This post offers information about affordable, subsidized and supportive housing programs in New York City.
The various federal, state and local rules and departments governing non-market housing in New York City can be a difficult maze to navigate: there are some support and advocacy organizations at the bottom of the page that may be able to help you chart your path through the NYC housing universe. Remember you can also visit the information desk at your local library branch for help looking for housing information or applications.
- In New York City, "affordable housing" is defined as developments built with city money with below-market rents.
- Apartments are made available to applicants who qualify via lottery. The administrating body is HPD: The New York City Department of Housing Preservation and Development. A description of the lottery system.
- The lotteries for subsidized housing units in private buildings—many of which are a mix of market-rate and affordable rents—are advertised in community newspapers. In the case of new buildings, a construction site sign will be posted with the management company’s contact information.
Some listings can also be found on the New York City Housing Development Corporation site, and the NYC HPD site.
- The management company for the building in question provides the applications.
- The New York City Housing Development Corporation offers information on the application process.
- A description of affordable housing geared to middle-income New Yorkers and the application process can also be found in this 2008 New York Times article.
Mitchell-Lama is a form of subsidized housing aimed at middle-income people, built in the 1950s-1970s, throughout the state of New York. This category of housing is not being built anymore. Mitchell-Lama buildings are buildings rather than units. Some are rentals and some are co-ops. The rent tends to be lower than market rate but is generally not low enough for low-income New Yorkers. Rent and fees in Mitchell-Lama buildings are tied to the cost of running the building. Building owners receive tax abatements for as long as they remain in the program. Landlords can withdraw from Mitchell-Lama by paying off the mortgage: depending on the age of the building, it may then switch to rent-stabilized or market-rate rents.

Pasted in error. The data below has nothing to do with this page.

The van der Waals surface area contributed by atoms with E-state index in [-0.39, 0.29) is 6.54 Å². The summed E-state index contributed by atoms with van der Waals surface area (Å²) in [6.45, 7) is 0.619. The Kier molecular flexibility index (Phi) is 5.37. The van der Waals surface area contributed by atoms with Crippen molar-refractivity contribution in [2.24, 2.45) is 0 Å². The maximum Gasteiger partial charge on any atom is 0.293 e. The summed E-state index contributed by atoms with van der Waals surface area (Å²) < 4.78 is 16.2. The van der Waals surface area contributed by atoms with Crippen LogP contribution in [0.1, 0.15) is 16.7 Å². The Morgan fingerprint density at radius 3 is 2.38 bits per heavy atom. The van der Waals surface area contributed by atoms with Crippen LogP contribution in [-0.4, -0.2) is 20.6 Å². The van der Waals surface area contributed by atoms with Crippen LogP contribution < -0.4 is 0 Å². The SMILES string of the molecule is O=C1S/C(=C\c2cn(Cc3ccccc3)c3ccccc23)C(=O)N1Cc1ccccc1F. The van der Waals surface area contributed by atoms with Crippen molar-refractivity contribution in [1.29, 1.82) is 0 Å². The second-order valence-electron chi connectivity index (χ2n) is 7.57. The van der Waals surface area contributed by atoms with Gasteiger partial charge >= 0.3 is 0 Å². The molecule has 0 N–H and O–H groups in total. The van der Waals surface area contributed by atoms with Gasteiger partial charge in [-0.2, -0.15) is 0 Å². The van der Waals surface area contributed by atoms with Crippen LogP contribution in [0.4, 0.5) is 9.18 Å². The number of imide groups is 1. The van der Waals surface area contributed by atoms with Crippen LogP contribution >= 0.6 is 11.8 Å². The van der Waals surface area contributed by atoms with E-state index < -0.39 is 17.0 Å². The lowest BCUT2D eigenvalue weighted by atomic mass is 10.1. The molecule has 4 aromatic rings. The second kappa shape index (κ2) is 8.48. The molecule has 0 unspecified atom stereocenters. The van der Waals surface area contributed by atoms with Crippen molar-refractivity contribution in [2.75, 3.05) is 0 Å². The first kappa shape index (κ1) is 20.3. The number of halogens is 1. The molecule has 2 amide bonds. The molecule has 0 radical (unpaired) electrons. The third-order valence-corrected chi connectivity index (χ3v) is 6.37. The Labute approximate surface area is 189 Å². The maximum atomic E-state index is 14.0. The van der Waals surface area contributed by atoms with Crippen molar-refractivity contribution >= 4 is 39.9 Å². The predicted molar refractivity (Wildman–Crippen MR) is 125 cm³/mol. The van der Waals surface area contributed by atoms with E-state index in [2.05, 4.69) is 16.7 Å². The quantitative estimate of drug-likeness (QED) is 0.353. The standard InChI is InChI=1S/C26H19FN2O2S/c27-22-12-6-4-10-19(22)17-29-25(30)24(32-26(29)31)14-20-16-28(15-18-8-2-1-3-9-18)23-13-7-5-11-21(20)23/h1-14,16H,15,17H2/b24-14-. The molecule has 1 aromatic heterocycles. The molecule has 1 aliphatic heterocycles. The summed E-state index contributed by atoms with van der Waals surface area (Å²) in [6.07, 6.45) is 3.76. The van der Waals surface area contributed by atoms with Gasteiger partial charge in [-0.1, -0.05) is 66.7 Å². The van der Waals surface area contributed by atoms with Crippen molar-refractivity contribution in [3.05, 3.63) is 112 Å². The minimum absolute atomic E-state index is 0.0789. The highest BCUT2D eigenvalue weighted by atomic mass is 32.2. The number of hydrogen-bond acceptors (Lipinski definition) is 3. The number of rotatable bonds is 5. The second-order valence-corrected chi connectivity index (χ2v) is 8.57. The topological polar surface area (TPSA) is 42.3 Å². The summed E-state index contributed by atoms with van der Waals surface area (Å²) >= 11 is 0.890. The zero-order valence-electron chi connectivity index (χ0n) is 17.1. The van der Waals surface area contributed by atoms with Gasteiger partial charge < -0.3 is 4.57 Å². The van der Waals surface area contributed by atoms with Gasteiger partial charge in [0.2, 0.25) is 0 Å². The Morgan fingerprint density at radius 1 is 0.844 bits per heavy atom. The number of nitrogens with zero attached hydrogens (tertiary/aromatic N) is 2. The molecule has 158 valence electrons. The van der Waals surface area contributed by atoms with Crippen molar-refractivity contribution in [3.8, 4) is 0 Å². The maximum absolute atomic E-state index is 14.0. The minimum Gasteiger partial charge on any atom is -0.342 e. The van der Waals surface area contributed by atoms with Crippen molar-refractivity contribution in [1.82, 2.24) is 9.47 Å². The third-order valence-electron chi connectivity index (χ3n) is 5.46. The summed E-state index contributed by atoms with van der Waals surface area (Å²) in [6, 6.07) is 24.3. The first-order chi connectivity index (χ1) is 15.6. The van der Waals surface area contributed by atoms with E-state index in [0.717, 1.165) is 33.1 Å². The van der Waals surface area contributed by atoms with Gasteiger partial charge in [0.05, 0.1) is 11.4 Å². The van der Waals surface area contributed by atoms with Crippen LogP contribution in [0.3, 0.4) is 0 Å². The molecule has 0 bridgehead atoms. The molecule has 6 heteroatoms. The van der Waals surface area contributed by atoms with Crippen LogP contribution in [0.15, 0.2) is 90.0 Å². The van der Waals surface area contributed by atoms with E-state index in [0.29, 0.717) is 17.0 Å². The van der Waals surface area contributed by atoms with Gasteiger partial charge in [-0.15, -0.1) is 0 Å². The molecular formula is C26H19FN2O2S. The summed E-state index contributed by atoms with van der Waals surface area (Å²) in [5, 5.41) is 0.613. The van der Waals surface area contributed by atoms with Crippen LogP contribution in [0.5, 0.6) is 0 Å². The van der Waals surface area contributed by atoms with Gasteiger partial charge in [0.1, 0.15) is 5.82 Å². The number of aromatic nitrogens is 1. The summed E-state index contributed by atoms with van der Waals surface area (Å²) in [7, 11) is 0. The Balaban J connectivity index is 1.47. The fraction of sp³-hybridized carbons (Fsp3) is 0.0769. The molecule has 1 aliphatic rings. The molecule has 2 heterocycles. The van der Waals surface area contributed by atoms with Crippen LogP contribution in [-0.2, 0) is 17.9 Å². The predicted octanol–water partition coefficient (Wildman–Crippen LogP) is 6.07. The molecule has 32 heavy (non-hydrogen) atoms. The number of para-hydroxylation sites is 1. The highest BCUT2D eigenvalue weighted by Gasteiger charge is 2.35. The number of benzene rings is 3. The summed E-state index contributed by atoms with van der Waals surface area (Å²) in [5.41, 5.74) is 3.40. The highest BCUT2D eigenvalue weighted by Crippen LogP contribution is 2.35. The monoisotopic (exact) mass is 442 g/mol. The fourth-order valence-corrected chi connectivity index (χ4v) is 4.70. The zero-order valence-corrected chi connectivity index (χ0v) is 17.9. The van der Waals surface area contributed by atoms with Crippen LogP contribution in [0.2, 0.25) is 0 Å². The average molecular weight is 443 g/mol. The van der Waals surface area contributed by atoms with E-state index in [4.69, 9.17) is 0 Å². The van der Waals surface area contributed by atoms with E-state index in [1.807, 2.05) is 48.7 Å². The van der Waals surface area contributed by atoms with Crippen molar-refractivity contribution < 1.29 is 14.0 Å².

Rent Controlled & Rent Stabilized Housing
Information from the New York State Division of Housing and Community Renewal
- What is the difference between rent stabilized and rent controlled apartments? Rent control applies generally to buildings constructed before 1947. Rent stabilization generally covers buildings built after 1947 and before 1974, and apartments removed from rent control. It also covers buildings that receive J-51 and 421-a tax benefits.
- Find more information on rent control from the Metropolitan Council on Housing
- Information on rent stabilization from the Metropolitan Council on Housing
- Section 8 vouchers are sometimes just known as “vouchers” or as “housing choice vouchers.”